Howard Kurtz’s report (via Instapundit) on Eason Jordan’s comments on the killing of journalists by the U.S. military in Iraq reveals what I think is Jordan’s real problem: he is ignorant of, or careless with, the nomenclature of the field he is supposed to be reporting on.
Kurtz quotes Jordan as saying:
“I was trying to make a distinction between ‘collateral damage’ and people who got killed in other ways,” Jordan said last night. “I have never once in my life thought anyone from the U.S. military tried to kill a journalist.”
BBC World Services Director Richard Sambrook explains Jordan as meaning:
They had been deliberately killed as individuals — perhaps because they were mistaken for insurgents, we don’t know. However the distinction he was seeking to make is that being shot by a sniper, or fired at directly is very different from being, for example, accidentally killed by an explosion.
First, of course, the phrase “collateral damage” refers only to inanimate objects. People who are injured or killed are “collateral casualties.”
More important, Jordan and Sambrook seem not to understand that the entire concept of “collateral” concerns the question of intent, not the question of means. In this context, “collateral” is functionally a synonym for “unintended.” It has nothing to do with the type of weapons used or whether a person harmed was targeted as an individual or not.
Intention itself is judged by the information available to a soldier at the time he pulls the trigger. If a sniper carefully aims at an individual and kills him because he believes the individual is a combatant, but later information reveals that the individual was a noncombatant, that individual’s death is unintended and therefore a “collateral casualty.”
So what cognoscenti heard Jordan say was:
I was trying to make a distinction between unintentional killings and people who got killed in other ways,
Since the the only way of getting killed other than unintentionally is to get killed intentionally, Jordan’s statement clearly implies that members of the US military killed the journalists knowing that they were journalists at the time.
What Jordan really needs is a vocabulary lesson. This entire contretemps could have been avoided if Jordan would educate himself on the area he is nominally responsible for reporting on.
5 thoughts on “Eason Jordan’s Ignorance”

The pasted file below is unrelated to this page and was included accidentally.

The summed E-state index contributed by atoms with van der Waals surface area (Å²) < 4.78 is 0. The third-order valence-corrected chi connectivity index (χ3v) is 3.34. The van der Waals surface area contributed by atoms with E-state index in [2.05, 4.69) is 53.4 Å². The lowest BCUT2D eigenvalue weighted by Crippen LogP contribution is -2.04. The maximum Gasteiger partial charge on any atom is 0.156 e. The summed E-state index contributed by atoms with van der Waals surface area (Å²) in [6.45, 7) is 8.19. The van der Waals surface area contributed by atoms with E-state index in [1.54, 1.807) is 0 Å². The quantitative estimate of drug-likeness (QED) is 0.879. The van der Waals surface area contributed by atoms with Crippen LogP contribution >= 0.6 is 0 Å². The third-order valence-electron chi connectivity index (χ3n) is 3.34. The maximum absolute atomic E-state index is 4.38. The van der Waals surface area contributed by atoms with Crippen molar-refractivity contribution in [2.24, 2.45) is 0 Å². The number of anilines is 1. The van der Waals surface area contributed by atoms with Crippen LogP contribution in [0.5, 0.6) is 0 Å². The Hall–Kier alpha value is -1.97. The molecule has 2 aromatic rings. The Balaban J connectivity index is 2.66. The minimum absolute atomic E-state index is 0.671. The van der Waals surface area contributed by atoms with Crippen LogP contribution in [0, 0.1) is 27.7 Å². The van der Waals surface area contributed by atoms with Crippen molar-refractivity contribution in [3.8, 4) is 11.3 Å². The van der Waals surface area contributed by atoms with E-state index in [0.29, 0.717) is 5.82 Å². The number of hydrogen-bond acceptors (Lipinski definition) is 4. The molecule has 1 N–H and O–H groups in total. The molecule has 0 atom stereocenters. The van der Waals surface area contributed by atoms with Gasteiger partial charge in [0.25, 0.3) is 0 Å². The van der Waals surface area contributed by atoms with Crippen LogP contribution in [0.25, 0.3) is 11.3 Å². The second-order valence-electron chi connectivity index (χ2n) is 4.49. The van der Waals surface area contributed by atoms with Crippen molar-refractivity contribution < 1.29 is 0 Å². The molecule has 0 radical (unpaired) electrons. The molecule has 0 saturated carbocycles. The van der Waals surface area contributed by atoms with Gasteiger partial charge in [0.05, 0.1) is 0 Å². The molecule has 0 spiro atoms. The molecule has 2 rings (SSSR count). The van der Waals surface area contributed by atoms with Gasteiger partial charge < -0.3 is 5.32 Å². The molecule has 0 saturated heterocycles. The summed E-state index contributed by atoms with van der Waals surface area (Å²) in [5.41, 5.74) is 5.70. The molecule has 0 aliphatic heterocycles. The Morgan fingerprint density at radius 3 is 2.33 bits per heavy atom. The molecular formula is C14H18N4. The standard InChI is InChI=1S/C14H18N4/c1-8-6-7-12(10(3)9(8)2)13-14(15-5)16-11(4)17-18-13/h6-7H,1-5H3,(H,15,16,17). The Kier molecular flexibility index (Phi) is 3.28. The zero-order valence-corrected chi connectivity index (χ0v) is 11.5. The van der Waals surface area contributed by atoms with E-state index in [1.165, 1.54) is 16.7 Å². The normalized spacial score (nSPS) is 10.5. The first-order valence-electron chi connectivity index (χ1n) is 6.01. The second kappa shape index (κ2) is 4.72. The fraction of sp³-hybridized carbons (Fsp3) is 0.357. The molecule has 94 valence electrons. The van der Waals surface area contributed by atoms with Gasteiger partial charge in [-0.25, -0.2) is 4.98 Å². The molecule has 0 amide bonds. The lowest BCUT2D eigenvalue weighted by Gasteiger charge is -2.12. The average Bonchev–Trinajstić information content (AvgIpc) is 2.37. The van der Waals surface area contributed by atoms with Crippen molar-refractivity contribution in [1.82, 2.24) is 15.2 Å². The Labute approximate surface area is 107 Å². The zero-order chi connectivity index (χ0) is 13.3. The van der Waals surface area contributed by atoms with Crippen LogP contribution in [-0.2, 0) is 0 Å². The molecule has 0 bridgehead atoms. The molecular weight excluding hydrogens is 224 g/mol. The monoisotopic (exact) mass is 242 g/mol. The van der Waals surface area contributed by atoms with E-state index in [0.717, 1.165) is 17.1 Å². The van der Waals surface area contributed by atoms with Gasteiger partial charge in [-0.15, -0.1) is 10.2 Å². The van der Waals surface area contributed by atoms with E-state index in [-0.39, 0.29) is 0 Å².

I’ve been involved in many debates about the role of firearms in US society. Those that are opposed to private gun ownership usually base their views on emotions instead of facts. So, since the don’t know the facts of the issue and are uninterested in educating themselves, they eventaully get around to saying something outrageous and patently, obviously untrue.
Call them on this, though, and they’ll fall back on a game of semantics. “You just don’t understand what I was trying to say!” Point out that what they said was very clear and they’ll usually say that they might (just might) have been unclear in their speech, but their meaning is clear enough if you were smart enough to listen!!!
Jordan’s not going to admit that he was an idiot. He won’t admit that he’s said some outrageous and volatile things. He’ll just keep insisting that we’d figure it out if we were smart enough, and wait for people to lose interest.
Perhaps this is a sign I’m moving toward the aluminum beanie side. Nonetheless, I suspect that Eason Jordan meant exactly what he was taken to mean. True, he might not have the correct vocabulary, but I can’t imagine what other intent he had nor what intent others in that room thought other than that American soldiers were purposely shooting American newsmen. The bizarre quantities he cites indicates not the fact that his vocabulary was not up to his charges but that the facts were not up to them.
The problem is that this plays into the audience he can now address, the audience that sees such statements as telling the truth to power. I am quite uncomfortable with the thought of a powerful anti-American propaganda machine coming out of America. But that’s the deal; we learned to accept it a long time ago and we’re better off with it than without it. I wonder how long it will take other countries in the great marketplace of ideas to find them a fraud and a sham?
Jordan is a sophist, and a particularly clumsy one at that. So what is his role at CNN? Senior News Executive. This makes him the model newser at CNN. Small wonder the network is converging on the point of no viewership.
Does anyone get the feeling that Jordan made the remarks expecting to get a positive response and is flailing about in surprise because someone actually challenged his claims?
Patrick Chester: That seems about right.
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